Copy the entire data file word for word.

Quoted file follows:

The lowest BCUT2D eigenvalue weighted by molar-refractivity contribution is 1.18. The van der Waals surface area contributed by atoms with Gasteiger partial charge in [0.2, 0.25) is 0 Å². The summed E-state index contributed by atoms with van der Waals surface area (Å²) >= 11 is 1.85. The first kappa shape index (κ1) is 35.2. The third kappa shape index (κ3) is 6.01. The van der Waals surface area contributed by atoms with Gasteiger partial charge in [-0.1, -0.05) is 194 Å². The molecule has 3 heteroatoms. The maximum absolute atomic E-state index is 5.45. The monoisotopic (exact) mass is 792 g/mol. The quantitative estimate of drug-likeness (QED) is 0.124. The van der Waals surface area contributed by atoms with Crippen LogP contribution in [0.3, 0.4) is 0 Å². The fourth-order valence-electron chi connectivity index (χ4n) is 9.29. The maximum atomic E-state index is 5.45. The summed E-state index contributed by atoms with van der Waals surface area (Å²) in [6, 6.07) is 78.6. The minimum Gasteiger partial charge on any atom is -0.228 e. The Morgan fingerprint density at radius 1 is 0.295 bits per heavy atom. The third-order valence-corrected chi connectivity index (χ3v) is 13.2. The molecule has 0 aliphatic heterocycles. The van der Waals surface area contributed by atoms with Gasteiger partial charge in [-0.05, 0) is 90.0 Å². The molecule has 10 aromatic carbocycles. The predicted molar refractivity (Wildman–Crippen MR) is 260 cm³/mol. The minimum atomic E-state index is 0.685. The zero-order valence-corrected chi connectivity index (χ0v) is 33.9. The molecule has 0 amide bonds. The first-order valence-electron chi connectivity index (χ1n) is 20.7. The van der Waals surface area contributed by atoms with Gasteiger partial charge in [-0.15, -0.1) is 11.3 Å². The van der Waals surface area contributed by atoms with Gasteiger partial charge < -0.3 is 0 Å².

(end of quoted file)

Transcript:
The lowest BCUT2D eigenvalue weighted by molar-refractivity contribution is 1.18. The van der Waals surface area contributed by atoms with Gasteiger partial charge in [0.2, 0.25) is 0 Å². The summed E-state index contributed by atoms with van der Waals surface area (Å²) >= 11 is 1.85. The first kappa shape index (κ1) is 35.2. The third kappa shape index (κ3) is 6.01. The van der Waals surface area contributed by atoms with Gasteiger partial charge in [-0.1, -0.05) is 194 Å². The molecule has 3 heteroatoms. The maximum absolute atomic E-state index is 5.45. The monoisotopic (exact) mass is 792 g/mol. The quantitative estimate of drug-likeness (QED) is 0.124. The van der Waals surface area contributed by atoms with Crippen LogP contribution in [0.3, 0.4) is 0 Å². The fourth-order valence-electron chi connectivity index (χ4n) is 9.29. The maximum atomic E-state index is 5.45. The summed E-state index contributed by atoms with van der Waals surface area (Å²) in [6, 6.07) is 78.6. The minimum Gasteiger partial charge on any atom is -0.228 e. The Morgan fingerprint density at radius 1 is 0.295 bits per heavy atom. The third-order valence-corrected chi connectivity index (χ3v) is 13.2. The molecule has 0 aliphatic heterocycles. The van der Waals surface area contributed by atoms with Gasteiger partial charge in [-0.05, 0) is 90.0 Å². The molecule has 10 aromatic carbocycles. The predicted molar refractivity (Wildman–Crippen MR) is 260 cm³/mol. The minimum atomic E-state index is 0.685. The zero-order valence-corrected chi connectivity index (χ0v) is 33.9. The molecule has 0 amide bonds. The first-order valence-electron chi connectivity index (χ1n) is 20.7. The van der Waals surface area contributed by atoms with Gasteiger partial charge in [-0.15, -0.1) is 11.3 Å². The van der Waals surface area contributed by atoms with Gasteiger partial charge < -0.3 is 0 Å².